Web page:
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08.09.07

Has OOXML ‘Funny Business’ Already Reached Australia and India?

Posted in Asia, Australia, Deception, ECMA, Formats, ISO, Microsoft, Office Suites, Open XML, OpenDocument, OpenOffice, Standard at 11:57 pm by Dr. Roy Schestowitz

Yesterday we mentioned an ugly story that came from Switzerland. To avoid being repetitive here, please have a quick glance by following the link. Also consider this partial list of countries where abuse of the system has been observed

  • Colombia
  • Denmark
  • Italy
  • Portugal
  • Spain
  • United Kingdom
  • United States

This is partial, mind you. We have posted at least one blog item on each country and these posts show that Microsoft does not play by the rules. It is far being a gentleman.

Let us turn our attention to Australia where there is already some suspicion (and consequent rebellion). It sounds like the same old story and the same old tactics.

Opposition to the endorsement of the program comes on top of the suspected stacking by Microsoft of a variety of standards bodies in order to get OOXML approved as the ISO standard. “This was not part of OSIA’s submission and is not anything OSIA has direct knowledge of”, said Scott. “However, there are a number of people who assert that Microsoft is doing as you suggest”, he said.

Groklaw has more details and there is generally a great deal of pessimism. It is no secret that the Australian government is close to Microsoft. It even has America-style laws on software patents and DRM circumvention, which is rare.

I’d say things look grim in Australia, but it’s not too late to express yourself to Australia Standards. The public is encouraged to continue to send comments until August 21.

India now appears to be seeding the same type of plot. Consider, for examples, the following new fragment:

A meeting has been called by the government in which members of both parties will meet. Microsoft India’s national technology offer Vijay Kapur counters Sun. He said OOXML was a completely open standard and its specifications were fully documented. He said there was no royalty charged and it works on a covenant of not to sue. He also said it did not recource to any proprietary information held by Microsoft.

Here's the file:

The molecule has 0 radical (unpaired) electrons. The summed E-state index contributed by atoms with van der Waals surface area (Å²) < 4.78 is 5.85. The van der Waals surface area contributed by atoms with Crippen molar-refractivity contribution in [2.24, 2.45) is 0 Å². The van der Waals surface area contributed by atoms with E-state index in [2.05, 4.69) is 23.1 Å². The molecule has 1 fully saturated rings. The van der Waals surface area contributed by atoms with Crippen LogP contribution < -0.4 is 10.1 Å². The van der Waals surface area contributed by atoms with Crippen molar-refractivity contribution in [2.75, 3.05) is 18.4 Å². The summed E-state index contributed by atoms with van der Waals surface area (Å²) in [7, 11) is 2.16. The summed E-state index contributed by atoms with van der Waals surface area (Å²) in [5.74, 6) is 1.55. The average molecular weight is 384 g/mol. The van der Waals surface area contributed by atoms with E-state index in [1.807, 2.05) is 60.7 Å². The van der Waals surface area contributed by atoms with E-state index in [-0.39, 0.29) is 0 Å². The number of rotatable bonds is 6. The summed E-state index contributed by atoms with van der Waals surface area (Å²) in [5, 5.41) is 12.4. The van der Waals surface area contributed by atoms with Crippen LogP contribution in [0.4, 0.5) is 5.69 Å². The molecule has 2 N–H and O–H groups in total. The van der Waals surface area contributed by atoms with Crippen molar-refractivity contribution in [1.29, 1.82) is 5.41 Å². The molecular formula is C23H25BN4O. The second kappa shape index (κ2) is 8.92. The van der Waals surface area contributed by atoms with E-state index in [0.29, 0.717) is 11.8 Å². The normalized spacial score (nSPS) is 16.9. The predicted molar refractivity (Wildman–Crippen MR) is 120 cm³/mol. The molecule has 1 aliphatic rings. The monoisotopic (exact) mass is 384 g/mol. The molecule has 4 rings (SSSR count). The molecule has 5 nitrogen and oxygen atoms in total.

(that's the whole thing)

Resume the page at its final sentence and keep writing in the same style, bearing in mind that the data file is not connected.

It surely makes one wonder. How much brainwash does one require to lie and manipulate? Remember the South Africa press release from last week? Kool-Aid, anybody? It’s truly frustrating at times. Just don’t let it make you angry, but it seems like the usual dance around the truth Microsoft is afraid of accepting.

The consequence of bad standards can be severe. Yesterday, the following article was published and it contains some eye-opening information that ought to remind you of Rob Weir’s observations (the infamous “Formula for Failure”). OOXML can cost lives.

In extrapolating the dangers posed by the continued use of Microsoft’s formats the expert cited issues that rescue workers faced in accessing records maintained by local government entities when aiding in the relief of victims of the 2004 tsunami in the Indian Ocean, in which an estimated 300,000 people were killed.

If every Tom, Dick and Harry was educated enough to realise the correlation between formats and access, none of this would have happened in the first place. Making formats contradictory is often means of extracting upgrade and migration money. Good for shareholders, bad for the customer. Remind yourself of this older article:

Alexander Rose, the executive director of the futurist Long Now Foundation, worries about the impermanence of digital information. “If you save that computer for 100 years, will the electrical plugs look the same?” he asks. “The Mac or the PC–will they be around? If they are, what about the software? ” So far there’s no business case for digital preservation–in fact, for software makers like Microsoft, planned obsolescence is the plan.

“The reality is that it’s in companies’ interest that software should become obsolete and that you should have to buy every upgrade,” Rose says. We could be on the cusp of a turning point, though, in the way businesses and their customers think about digital preservation. “Things will start to change when people start losing all of their personal photos,” Rose said.

This conveys the problem at hand, does it not?

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